Vinegar Syndrome caters to aficionados of Blaxploitation action with ‘Dolemite‘ and ’80s porno comedy with ‘Trashy Lady‘.
Arrow Video gives us John Milius’ 1973 gangster bio-pic ‘Dillinger‘ and the 1986 horror/action mash-up ‘The Zero Boys‘.
It’s safe to say that Roman Polanski’s head was in a pretty messed-up place in the early 1970s, following the murder of his wife Sharon Tate. Nonetheless, the director made two of his strongest films during that time, his acclaimed adaptation of ‘Macbeth’ and his masterpiece ‘Chinatown’. Directly between those was a movie that has largely (and perhaps justifiably) been forgotten to time, a weird sex comedy called ‘What?‘. Concerning the erotic adventures of an American hippie girl hitchhiking through Europe, the movie was an embarrassing box office bomb (its opening week is said to have grossed only $64). Considering that it features a very prominent rape theme that’s played for laughs, I have to imagine that it’s a difficult watch today, especially in light of the director’s later rape scandal.
‘Son of Saul’ seems like good material for a streaming rental, and I might be in the mood for ‘Krampus’ about
nineeight months from now, but I don’t see anything worth buying this week. Am I missing something that you’re excited about?
Krampus is finally here! I’ll be watching it tommorow night and if it’s as good as I’ve heard….probably nine months from now as well.
I’d like to see Jane Got a Gun but don’t feel like paying full price for it. I’ll wait for Netflix to get it or for it to wind up in the bargain bin at BestBuy.
I’m debating blind-buying Dillinger. I’ve been on a bit of a Warren Oates kick lately and since I’m working a ton of OT at the moment I have a bit more disposable income than usual. I’d be interested to compare this version to Michael Mann’s Public Enemies. Which seemed to have everything going for it to make a thrilling crime film but ended up being kind of dry. Has anyone seen this version? Thoughts?
I have a capsule review and DVD thumbnails for Dillinger here: http://watershade.net/films/Dillinger%20%281973%29.html
‘Dillinger’ is top notch machismo. Milius delivers in top form. Go for it! I also did not care for Michael Mann’s film. I just never really got what Depp’s take on the character was supposed to be. Oates and Milius do a good job depicting him as an entitled macho man in love with his own legend.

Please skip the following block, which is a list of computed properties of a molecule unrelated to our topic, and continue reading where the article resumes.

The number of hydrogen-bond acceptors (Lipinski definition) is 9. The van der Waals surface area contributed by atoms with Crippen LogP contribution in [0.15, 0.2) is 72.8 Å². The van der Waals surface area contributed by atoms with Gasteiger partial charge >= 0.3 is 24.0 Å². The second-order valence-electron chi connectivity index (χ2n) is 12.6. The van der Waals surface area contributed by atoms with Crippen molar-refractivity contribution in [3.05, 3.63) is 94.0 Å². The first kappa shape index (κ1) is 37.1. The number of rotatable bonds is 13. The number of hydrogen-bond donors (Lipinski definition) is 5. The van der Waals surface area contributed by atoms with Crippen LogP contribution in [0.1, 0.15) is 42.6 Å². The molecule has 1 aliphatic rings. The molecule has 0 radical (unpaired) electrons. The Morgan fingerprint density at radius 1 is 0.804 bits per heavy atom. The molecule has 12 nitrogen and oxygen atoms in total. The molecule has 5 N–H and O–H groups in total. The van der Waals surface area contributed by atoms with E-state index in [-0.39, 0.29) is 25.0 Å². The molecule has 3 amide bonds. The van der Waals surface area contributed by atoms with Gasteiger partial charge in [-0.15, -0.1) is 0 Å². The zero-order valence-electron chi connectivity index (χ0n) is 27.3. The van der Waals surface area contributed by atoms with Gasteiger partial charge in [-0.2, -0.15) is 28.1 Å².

Don’t forget to revisit STRIPES and Warren Oates as Sgt. Hulka! Nothing like following up Alfredo Garcia’s Head with Sgt. Hulka’s big toe!!
Lol, I actually forget he was even in Stripes.
Speaking of Garcia, I’m planning on picking up the Twilight Time re-release of the BD when it comes out in August which I missed the first time around. Re-issues like this probably drive some people nuts as it ruins the whole “limited edition” collectibility factor but meh. Hopefully they do the same thing with Wild at Heart.
Really looking forward to watching Krampus. Heard so many good things about the movie that I’m almost tempted to blind buy it, but I’ll rent it first to decide if it is worth buying. Otherwise, not a whole lot that I would want to watch, let alone buy, this week.
I hope to pick up Krampus this week as well. I have interest in Dolemite, Death Becomes Her, The Inspector, and The Ant and the Aardvark cartoons. The synopsis for Phoenix seems really interesting, I wonder if Netflix streaming has it…
Josh, why would you be in the mood for ‘Krampus’ in late January of 2017?
Math was never my strength. 🙂
Remember: The twelve days of Christmas run through January 5.
The only one I may pick up is the ‘Sssssss’ (Scream Factory) for Dirk Benedict. I remember the movie being pretty good, but haven’t seen it in years.
I’ll rent a few others on the list like Krampus and The Last Man on The Moon.
Revisited Death Becomes Her a few weeks ago. I remember when it was released, and all the hubub about the special effects. It really was a special effects reel with a Tales From The Crypt episode around it. It isn’t that great. Very unfunny black comedy.
The Last Man on the Moon sounds interesting, but I rarely blind buy documentaries. Netflix is pretty good at picking up Docs, so I will see if they have it for VOD.